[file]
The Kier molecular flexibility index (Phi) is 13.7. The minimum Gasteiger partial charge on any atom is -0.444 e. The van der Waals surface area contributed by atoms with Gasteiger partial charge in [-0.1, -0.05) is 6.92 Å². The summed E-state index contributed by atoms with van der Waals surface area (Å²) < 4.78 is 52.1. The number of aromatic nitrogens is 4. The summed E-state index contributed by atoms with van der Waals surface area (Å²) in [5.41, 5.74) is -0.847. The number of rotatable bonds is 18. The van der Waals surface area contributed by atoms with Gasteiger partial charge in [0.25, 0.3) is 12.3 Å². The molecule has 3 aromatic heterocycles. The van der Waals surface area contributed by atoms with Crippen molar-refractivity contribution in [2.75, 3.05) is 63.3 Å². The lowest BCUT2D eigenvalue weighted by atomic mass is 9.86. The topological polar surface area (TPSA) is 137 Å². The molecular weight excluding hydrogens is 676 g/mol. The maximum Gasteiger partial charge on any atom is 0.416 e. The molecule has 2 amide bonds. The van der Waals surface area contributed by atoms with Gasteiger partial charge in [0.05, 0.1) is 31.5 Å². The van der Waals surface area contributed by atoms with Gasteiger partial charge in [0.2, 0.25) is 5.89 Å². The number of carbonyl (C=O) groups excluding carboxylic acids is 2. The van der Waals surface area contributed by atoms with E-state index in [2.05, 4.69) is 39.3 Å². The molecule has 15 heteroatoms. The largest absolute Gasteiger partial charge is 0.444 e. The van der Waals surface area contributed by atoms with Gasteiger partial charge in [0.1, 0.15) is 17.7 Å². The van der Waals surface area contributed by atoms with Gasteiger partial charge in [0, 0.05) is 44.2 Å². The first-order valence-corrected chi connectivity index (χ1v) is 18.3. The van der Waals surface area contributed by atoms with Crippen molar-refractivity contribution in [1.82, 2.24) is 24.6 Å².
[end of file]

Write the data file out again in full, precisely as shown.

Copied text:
The Kier molecular flexibility index (Phi) is 13.7. The minimum Gasteiger partial charge on any atom is -0.444 e. The van der Waals surface area contributed by atoms with Gasteiger partial charge in [-0.1, -0.05) is 6.92 Å². The summed E-state index contributed by atoms with van der Waals surface area (Å²) < 4.78 is 52.1. The number of aromatic nitrogens is 4. The summed E-state index contributed by atoms with van der Waals surface area (Å²) in [5.41, 5.74) is -0.847. The number of rotatable bonds is 18. The van der Waals surface area contributed by atoms with Gasteiger partial charge in [0.25, 0.3) is 12.3 Å². The molecule has 3 aromatic heterocycles. The van der Waals surface area contributed by atoms with Crippen molar-refractivity contribution in [2.75, 3.05) is 63.3 Å². The lowest BCUT2D eigenvalue weighted by atomic mass is 9.86. The topological polar surface area (TPSA) is 137 Å². The molecular weight excluding hydrogens is 676 g/mol. The maximum Gasteiger partial charge on any atom is 0.416 e. The molecule has 2 amide bonds. The van der Waals surface area contributed by atoms with Gasteiger partial charge in [0.05, 0.1) is 31.5 Å². The van der Waals surface area contributed by atoms with Gasteiger partial charge in [0.2, 0.25) is 5.89 Å². The number of carbonyl (C=O) groups excluding carboxylic acids is 2. The van der Waals surface area contributed by atoms with E-state index in [2.05, 4.69) is 39.3 Å². The molecule has 15 heteroatoms. The largest absolute Gasteiger partial charge is 0.444 e. The van der Waals surface area contributed by atoms with Gasteiger partial charge in [0.1, 0.15) is 17.7 Å². The van der Waals surface area contributed by atoms with Gasteiger partial charge in [0, 0.05) is 44.2 Å². The first-order valence-corrected chi connectivity index (χ1v) is 18.3. The van der Waals surface area contributed by atoms with Crippen molar-refractivity contribution in [1.82, 2.24) is 24.6 Å².